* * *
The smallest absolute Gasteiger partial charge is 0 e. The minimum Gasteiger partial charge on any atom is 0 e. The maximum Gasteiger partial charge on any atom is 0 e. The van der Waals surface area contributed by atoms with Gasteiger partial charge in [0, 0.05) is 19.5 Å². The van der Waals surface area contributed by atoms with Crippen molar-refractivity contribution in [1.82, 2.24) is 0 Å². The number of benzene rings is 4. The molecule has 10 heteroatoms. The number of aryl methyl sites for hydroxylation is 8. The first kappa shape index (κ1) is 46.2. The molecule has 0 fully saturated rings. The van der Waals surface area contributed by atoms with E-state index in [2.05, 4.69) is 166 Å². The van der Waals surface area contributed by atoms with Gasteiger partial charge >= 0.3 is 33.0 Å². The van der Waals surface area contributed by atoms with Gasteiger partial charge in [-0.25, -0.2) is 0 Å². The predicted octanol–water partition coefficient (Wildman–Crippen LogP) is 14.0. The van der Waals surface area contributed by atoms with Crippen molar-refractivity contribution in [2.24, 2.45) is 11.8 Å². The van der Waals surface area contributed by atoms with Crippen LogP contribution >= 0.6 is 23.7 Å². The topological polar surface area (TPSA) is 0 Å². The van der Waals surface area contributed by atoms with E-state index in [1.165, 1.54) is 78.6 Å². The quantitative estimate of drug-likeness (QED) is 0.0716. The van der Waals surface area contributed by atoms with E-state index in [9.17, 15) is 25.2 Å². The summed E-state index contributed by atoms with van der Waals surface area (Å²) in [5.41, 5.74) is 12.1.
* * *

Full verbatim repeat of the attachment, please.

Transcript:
The smallest absolute Gasteiger partial charge is 0 e. The minimum Gasteiger partial charge on any atom is 0 e. The maximum Gasteiger partial charge on any atom is 0 e. The van der Waals surface area contributed by atoms with Gasteiger partial charge in [0, 0.05) is 19.5 Å². The van der Waals surface area contributed by atoms with Crippen molar-refractivity contribution in [1.82, 2.24) is 0 Å². The number of benzene rings is 4. The molecule has 10 heteroatoms. The number of aryl methyl sites for hydroxylation is 8. The first kappa shape index (κ1) is 46.2. The molecule has 0 fully saturated rings. The van der Waals surface area contributed by atoms with E-state index in [2.05, 4.69) is 166 Å². The van der Waals surface area contributed by atoms with Gasteiger partial charge >= 0.3 is 33.0 Å². The van der Waals surface area contributed by atoms with Gasteiger partial charge in [-0.25, -0.2) is 0 Å². The predicted octanol–water partition coefficient (Wildman–Crippen LogP) is 14.0. The van der Waals surface area contributed by atoms with Crippen molar-refractivity contribution in [2.24, 2.45) is 11.8 Å². The van der Waals surface area contributed by atoms with Crippen LogP contribution >= 0.6 is 23.7 Å². The topological polar surface area (TPSA) is 0 Å². The van der Waals surface area contributed by atoms with E-state index in [1.165, 1.54) is 78.6 Å². The quantitative estimate of drug-likeness (QED) is 0.0716. The van der Waals surface area contributed by atoms with E-state index in [9.17, 15) is 25.2 Å². The summed E-state index contributed by atoms with van der Waals surface area (Å²) in [5.41, 5.74) is 12.1.